WHAT PENN STATE WON: In terms of the division race, Penn State's win Saturday was largely meaningless; with Wisconsin beating Illinois, the season finale between the Badgers and Nittany Lions was going to decide the Leaders division regardless of whether Penn State took a one-game lead into the game or came in tied. And yet, getting that first post-Joe Paterno win -- in front of a hostile Ohio State crowd, no less -- will likely do wonders for the team's stability going forward. Nothing is spiraling out of control, nothing is forever ruined. Penn State can still play ball.

WHAT OHIO STATE LOST: Rumors are swirling about the future coach of Ohio State, and while they're still just rumors, it's important to note that none of them involve Luke Fickell remaining the head coach. And that was before his Buckeyes lost their fifth game of the year with a road game at Michigan still on the docket. Meanwhile, that fifth loss means OSU's going to be hurting when it comes time for bowl selection; while we're still talking about a high-profile program that draws fans and ratings wherever it goes, the simple fact is that there are now six conference teams with more wins than the Buckeyes, and that's going to complicate any effort to get OSU into a high-profile bowl game.

THAT WAS CRAZY: This game was star WR DeVier Posey's first on the season, after serving two consecutive five-game suspensions for impermissible benefits. On Posey's first catch, he went 39 yards on a deep fade to convert a 3rd and 15. But it was Posey's second catch -- a one-handed grab while falling out of bounds -- that had everybody in the 'Shoe buzzing and ruing the fact that Posey had been hit so severely by suspension. It's a legitimate contender for catch of the year.
Posted on: October 7, 2011 8:02 pm
Edited on: October 7, 2011 8:03 pm
 

More suspensions for the Buckeyes

Posted by Tom Fornelli

The NCAA announced on Friday that four Ohio State football players were to be suspended for accepting improper benefits from boosters. The players are DeVier Posey, Dan Herron, Marcus Hall and Daniel Fellow.

"Ohio State University football student-athlete Devier Posey must sit five games and repay benefits after receiving approximately $720 from a booster for work not performed, according to a decision today by the NCAA student-athlete reinstatement staff," said the statement on the NCAA website. "Posey also accepted approximately $100 in golf fees from another individual, which is a preferential treatment violation.

"Three additional Ohio State football student-athletes – Marcus Hall, Melvin Fellows and Daniel Herron – will miss one game and must repay benefits after receiving pay for work not performed from the booster. Herron and Fellows both accepted approximately $290 in excess pay while Hall received $230 in overpayment. In its decision, the staff noted the overpayment occurred over an extended period of time."

As you'll likely recall, both Posey and Herron were already serving suspensions due to benefits they already received, including free tattoos, that caused Ohio State to vacate its entire 2010 season. These new suspensions will be added on to those old suspensions, so for DeVier Posey, that means he'll be forced to sit out 10 of Ohio State's 12 regular season games this year.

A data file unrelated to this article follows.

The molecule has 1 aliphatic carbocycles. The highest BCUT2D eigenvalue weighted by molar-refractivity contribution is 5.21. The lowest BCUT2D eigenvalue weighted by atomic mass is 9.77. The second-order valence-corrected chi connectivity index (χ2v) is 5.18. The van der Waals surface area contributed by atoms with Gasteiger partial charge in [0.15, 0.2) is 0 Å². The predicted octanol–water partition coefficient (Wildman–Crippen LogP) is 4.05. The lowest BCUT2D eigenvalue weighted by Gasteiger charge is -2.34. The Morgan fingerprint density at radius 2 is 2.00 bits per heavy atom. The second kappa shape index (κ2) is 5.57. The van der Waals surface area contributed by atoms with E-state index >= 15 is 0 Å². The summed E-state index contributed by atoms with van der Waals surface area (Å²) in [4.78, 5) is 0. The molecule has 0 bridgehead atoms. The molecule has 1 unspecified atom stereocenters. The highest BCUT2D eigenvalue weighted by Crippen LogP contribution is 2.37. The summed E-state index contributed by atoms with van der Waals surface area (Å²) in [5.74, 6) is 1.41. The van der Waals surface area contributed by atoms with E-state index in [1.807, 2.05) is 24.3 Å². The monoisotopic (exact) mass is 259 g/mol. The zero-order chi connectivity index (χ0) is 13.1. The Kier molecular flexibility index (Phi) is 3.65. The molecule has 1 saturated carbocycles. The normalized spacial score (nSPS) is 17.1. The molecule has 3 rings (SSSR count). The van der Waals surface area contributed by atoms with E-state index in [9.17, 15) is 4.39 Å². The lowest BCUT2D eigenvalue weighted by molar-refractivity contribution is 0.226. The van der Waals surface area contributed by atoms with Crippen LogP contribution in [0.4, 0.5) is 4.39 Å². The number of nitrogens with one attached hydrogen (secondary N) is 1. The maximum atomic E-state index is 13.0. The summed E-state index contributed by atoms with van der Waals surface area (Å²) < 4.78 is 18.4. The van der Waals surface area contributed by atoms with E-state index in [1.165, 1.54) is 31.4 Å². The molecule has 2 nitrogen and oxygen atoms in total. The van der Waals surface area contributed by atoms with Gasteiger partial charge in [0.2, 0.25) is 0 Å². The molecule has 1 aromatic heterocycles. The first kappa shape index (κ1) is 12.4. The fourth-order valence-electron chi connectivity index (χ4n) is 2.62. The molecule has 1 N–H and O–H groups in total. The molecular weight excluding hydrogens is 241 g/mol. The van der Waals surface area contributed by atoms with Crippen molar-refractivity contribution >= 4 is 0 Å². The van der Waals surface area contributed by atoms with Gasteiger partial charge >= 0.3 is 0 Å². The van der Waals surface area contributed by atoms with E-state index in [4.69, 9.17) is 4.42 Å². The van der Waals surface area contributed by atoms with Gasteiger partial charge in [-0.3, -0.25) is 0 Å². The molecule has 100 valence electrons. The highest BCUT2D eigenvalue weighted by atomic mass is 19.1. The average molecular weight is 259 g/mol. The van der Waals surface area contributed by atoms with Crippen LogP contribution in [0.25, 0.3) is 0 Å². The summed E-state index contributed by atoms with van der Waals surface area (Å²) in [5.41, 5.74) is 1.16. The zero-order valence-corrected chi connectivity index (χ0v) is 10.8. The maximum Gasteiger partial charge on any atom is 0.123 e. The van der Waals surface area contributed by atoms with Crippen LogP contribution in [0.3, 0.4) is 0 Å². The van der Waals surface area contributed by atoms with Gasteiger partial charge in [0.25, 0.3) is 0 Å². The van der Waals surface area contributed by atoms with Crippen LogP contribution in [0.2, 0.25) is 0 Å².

"This penalty is harsh considering the nature of the violation and the five game suspension already served by this student athlete," said Ohio State athletic director Gene Smith regarding Posey's latest suspension.

He's right, too, the penalty is harsh, but that's what happens when you're a repeat offender: the punishment gets worse. You'd think the poster child for compliance would know that.
Posted on: October 5, 2011 2:19 am
 

Buckeye WR depth takes hit before Nebraska game

Posted by Adam Jacobi

For Ohio State, the 2011 season has been one of a nearly unprecedented amount of challenges. We all know about the off-season oustings and suspensions, and that resultant instability -- probably moreso at quarterback than at head coach -- has led to a 3-2 start that seems even more worrisome than the record would indicate.

At the very least, though, Week 6 was supposed to be when the cavalry arrived for the Buckeyes. Five starters, including offensive stars Dan Herron and DeVier Posey, were to come off of suspension, and the influx of high-caliber talent was going to kick-start the season into the high gear that most Buckeye fans were accustomed to. Well, clearly, that's not quite going as planned either, and for the Buckeye passing game, the news gets even worse.

Not only is Posey -- the unquestioned top wide receiver of the team -- still out for this week's tilt against Nebraska after Ohio State admitted that Posey accepted over $700 in unearned wages, but his top backup is now out for the year. As RapidReporter Doug Bean notes, WR Verlon Reed (seen at right) has been lost for the season after he suffered a torn ACL against Michigan State. Reed led all wide receivers with nine catches on the season, and only TE Jake Stoneburner had more catches on the year (10) thus far.

Reed's injury is particularly cruel, because it didn't occur while he was playing his usual position. After Ohio State scored a touchdown with four precious seconds remaining on the clock, OSU brought out its hands team for the onside kick, of which Reed is a member. The kick went to Reed's side, and he was hit hard in the ensuing collision before he crumpled backwards. Michigan State eventually recovered the kick and won the game.